Hello! I’m sorry for the recent silence (not unusual, I admit) but I’ve been taking a few days off to process the shock of my lovely, wise and apparently not immortal dad passing away unexpectedly last month.

The reason I mention this is partly by way of apology – with Unexpected Lessons in Love still very much out there in the shops, I should have been all over the socials, celebrating it – but also because I wanted to write something (short, don’t worry) about the awful dilemma of what on earth you say to a friend who’s just lost someone they love. It’s not something anyone teaches us anymore. At least the Victorians – for whom Death in its many forms was prime time entertainment and a whole year’s wardrobe – had a handy social code for such occasions. Now, even when we desperately want to offer  sympathy we often freeze, for fear of making it worse.

So. What are you meant to say? It seems trite to say anything at all. What good can words do? They can’t bring the lost human being back; they can’t take away the pain of a broken heart. And you didn’t even meet the deceased: doesn’t that make it seem even more insincere? Hmm. Now you think about it, you’re not sure whether the friend even got on that well with their father/sister/cousin. Ngggh, this is so awkward. Maybe you’ll just give them a hug when you next see them. Yeah. They’re probably really busy anyway, they don’t want you poking your nose in.

All of the above is true. No one wants to put their foot in it, especially not when your friend’s already deep into their emotional overdraft. But, as someone in the thick of this, I can tell you that – for this bereaved person, anyway – getting over the temporary awkwardness means so much. The clue is in that cliche: ‘Sorry for your loss’. If you focus on your sympathy for your friend’s grief, you can’t go far wrong. I was surprised, when grief ambushed me, how much genuine comfort there was in knowing friends were thinking of us, and of the painful, shocking emotions rushing from every angle. Their thoughtful cards and emails were like walls out there in the darkness, solid and strong, just outside my peripheral vision, while the storm raged on inside. People who’d stopped for a few moments to hold me and my family in their hearts, sharing this inescapable human experience.

It’s not about the words – words are just containers for the feelings you’re trying to share – so don’t worry about saying something poetic or brilliantly original. Don’t try to ‘fix’ it; mention of ‘better places’ or heaven isn’t always welcomed, and even ‘at least they’re no longer in pain’ is a risky tactic. Grief isn’t a simple emotion: mine was a toxic cocktail of shock, sorrow, guilt, anger, relief. You can’t hope to find an appropriate quote to deal with that. Just stretch out a hand and acknowledge your friend’s pain. ‘I’m so sorry you’re going through this.’ ‘I don’t know what to say, but my heart aches for you.’ If you knew the deceased, then a few kind words about a nice memory you have of them can be really comforting, especially in the days after the funeral when the family have time to sit down and read cards. I knew my dad was a real gentleman; I’m proud that so many other people thought so too, and took a moment to tell me.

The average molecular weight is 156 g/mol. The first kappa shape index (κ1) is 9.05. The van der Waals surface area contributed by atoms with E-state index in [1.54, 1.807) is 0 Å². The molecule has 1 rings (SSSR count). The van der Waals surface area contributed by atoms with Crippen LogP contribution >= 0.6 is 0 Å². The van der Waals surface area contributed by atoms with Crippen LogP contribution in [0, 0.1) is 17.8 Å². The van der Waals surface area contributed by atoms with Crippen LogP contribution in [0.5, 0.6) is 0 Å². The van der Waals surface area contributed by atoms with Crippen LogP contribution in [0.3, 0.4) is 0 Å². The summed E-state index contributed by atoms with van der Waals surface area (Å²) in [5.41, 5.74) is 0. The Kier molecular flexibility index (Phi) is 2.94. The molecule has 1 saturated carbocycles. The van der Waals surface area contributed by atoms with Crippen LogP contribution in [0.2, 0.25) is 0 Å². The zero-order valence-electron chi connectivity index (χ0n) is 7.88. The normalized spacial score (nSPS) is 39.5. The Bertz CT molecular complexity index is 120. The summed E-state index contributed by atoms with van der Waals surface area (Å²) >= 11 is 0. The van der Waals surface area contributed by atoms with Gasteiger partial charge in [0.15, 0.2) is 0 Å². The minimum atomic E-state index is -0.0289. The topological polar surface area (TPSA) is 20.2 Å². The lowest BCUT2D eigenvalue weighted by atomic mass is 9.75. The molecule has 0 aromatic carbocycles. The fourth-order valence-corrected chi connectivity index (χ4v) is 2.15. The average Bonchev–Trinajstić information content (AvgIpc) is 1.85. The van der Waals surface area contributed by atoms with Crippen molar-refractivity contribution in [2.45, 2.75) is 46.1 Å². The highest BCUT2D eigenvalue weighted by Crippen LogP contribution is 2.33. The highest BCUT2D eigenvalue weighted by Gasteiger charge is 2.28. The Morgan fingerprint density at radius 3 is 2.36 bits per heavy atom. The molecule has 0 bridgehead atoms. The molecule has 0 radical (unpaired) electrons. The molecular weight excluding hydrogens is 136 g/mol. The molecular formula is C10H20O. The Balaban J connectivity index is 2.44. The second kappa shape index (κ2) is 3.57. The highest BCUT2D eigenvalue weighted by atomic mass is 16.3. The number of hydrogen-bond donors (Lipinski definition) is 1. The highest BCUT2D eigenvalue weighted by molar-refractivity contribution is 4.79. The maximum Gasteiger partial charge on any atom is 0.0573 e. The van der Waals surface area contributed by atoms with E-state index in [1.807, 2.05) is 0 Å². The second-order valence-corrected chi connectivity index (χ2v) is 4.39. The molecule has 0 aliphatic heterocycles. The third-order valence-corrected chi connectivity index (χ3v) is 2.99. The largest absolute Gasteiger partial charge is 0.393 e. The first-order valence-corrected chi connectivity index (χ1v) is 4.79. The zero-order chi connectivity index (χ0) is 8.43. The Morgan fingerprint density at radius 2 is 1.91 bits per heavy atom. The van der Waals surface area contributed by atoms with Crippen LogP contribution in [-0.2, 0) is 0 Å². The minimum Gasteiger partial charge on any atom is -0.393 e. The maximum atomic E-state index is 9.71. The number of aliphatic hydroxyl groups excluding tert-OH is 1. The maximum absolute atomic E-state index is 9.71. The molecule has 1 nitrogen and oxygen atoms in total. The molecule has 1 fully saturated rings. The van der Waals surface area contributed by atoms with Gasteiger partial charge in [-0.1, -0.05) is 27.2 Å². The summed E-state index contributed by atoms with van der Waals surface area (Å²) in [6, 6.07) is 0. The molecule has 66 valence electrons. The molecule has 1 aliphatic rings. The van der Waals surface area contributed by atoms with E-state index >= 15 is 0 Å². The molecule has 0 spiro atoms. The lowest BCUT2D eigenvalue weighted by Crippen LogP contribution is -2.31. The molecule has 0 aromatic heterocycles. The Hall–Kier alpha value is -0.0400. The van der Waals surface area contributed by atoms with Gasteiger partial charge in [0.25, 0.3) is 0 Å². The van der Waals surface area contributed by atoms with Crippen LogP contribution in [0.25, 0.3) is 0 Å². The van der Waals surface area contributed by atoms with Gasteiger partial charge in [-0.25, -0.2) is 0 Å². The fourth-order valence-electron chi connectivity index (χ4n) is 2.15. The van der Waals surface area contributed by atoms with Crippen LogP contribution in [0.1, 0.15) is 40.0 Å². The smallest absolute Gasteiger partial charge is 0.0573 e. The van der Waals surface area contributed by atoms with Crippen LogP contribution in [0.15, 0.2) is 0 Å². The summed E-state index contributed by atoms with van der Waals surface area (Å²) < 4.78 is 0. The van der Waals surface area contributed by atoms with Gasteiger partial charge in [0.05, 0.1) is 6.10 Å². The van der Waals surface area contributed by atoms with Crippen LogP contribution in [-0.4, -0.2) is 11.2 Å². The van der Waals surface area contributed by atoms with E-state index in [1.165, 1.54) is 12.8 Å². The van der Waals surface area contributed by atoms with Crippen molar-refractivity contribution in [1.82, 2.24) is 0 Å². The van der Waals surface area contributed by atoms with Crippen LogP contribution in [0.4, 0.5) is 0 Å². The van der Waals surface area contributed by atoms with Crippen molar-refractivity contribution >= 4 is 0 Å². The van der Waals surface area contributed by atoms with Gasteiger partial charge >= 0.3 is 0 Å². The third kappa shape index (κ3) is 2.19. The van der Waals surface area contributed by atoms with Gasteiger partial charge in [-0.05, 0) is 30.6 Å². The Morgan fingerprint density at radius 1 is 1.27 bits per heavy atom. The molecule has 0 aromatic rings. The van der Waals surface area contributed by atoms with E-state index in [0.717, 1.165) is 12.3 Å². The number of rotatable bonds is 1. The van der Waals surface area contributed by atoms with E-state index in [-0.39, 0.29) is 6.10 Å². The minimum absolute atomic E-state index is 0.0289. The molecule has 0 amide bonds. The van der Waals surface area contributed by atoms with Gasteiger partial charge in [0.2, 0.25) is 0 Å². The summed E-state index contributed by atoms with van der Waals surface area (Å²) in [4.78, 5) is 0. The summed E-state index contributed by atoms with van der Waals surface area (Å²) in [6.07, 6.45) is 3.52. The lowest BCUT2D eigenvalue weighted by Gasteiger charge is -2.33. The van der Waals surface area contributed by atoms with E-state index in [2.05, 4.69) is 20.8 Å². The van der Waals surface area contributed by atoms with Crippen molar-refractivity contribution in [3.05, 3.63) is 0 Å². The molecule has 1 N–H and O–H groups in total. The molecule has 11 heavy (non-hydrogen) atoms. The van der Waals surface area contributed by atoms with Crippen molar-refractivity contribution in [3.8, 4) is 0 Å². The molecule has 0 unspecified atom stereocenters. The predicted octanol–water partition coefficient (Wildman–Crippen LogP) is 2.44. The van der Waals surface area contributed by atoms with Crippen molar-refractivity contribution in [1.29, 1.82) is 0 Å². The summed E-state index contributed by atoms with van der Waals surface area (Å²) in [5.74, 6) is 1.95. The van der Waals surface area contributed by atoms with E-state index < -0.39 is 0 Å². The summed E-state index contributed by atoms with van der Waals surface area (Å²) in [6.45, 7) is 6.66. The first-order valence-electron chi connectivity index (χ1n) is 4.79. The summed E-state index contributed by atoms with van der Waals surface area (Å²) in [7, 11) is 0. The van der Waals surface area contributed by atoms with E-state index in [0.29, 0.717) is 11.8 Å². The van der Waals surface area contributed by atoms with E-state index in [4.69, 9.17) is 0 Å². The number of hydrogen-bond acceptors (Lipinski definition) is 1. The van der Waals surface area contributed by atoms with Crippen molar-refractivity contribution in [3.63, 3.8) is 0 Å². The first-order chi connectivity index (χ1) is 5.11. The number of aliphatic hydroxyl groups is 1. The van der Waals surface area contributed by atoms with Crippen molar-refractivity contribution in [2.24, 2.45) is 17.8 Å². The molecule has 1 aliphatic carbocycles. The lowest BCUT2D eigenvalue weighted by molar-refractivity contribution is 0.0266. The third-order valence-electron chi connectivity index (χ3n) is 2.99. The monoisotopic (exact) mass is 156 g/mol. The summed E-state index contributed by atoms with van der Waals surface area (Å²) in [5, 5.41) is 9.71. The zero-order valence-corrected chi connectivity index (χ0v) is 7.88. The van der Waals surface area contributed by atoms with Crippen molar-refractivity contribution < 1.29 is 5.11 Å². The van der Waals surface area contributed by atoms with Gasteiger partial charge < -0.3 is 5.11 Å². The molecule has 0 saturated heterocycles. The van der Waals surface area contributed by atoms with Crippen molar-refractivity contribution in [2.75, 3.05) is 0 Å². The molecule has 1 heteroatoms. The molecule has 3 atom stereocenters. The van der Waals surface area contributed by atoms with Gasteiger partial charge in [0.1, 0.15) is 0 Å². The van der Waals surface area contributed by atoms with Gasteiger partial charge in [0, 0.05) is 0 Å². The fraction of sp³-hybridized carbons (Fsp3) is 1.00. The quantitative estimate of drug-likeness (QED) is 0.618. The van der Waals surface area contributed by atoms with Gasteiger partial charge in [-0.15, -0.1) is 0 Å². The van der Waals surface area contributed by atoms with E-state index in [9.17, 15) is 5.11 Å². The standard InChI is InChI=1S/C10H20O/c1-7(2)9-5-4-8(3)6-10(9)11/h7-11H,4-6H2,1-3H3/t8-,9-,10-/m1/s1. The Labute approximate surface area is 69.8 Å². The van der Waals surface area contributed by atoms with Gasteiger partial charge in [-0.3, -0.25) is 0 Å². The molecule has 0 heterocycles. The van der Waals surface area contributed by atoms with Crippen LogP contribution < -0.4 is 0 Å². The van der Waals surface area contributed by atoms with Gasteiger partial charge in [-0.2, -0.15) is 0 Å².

If you’re more of a practical person, and can offer something you know is helpful – pets looked after while the friend’s dealing with the funeral director, a casserole dropped off so they don’t have to think about shopping, children collected from school – then make the offer, or just turn up and do it. ‘If there’s anything I can do…’ puts the onus on the griefstruck to think of something. But if you can drive through the worst floods in living memory to drop their dogs off at the kennels, you might just be saving them from losing it entirely. (Thanks, Bill and Hannah.) Obviously don’t march in and start interfering, but the annoying thing about death is that life  goes on regardless while you’re dealing with it, and if you have dogs, they need walking just when you’ve run out of energy.

This is how I felt. Everyone’s different – some might need to carry on as normal, others might be only just holding it together. Play it by ear. Give bereaved friends space to tell you how they feel; cut them plenty of slack over the weeks to come, as grief can strike at unexpected times and make you say weird things. (I’m so sorry, every shop assistant I informed of my dad’s death over the last few weeks.) But if you’re struggling to find the right thing to say and you’re wavering on the side of  ‘urgh, maybe I won’t say anything’, I can only tell you this from experience: even a sympathy card with your name and a kiss in it feels like a hug. Just be there. Losing someone you love jolts your whole world off its axis; knowing friends are still where you left them means more than words.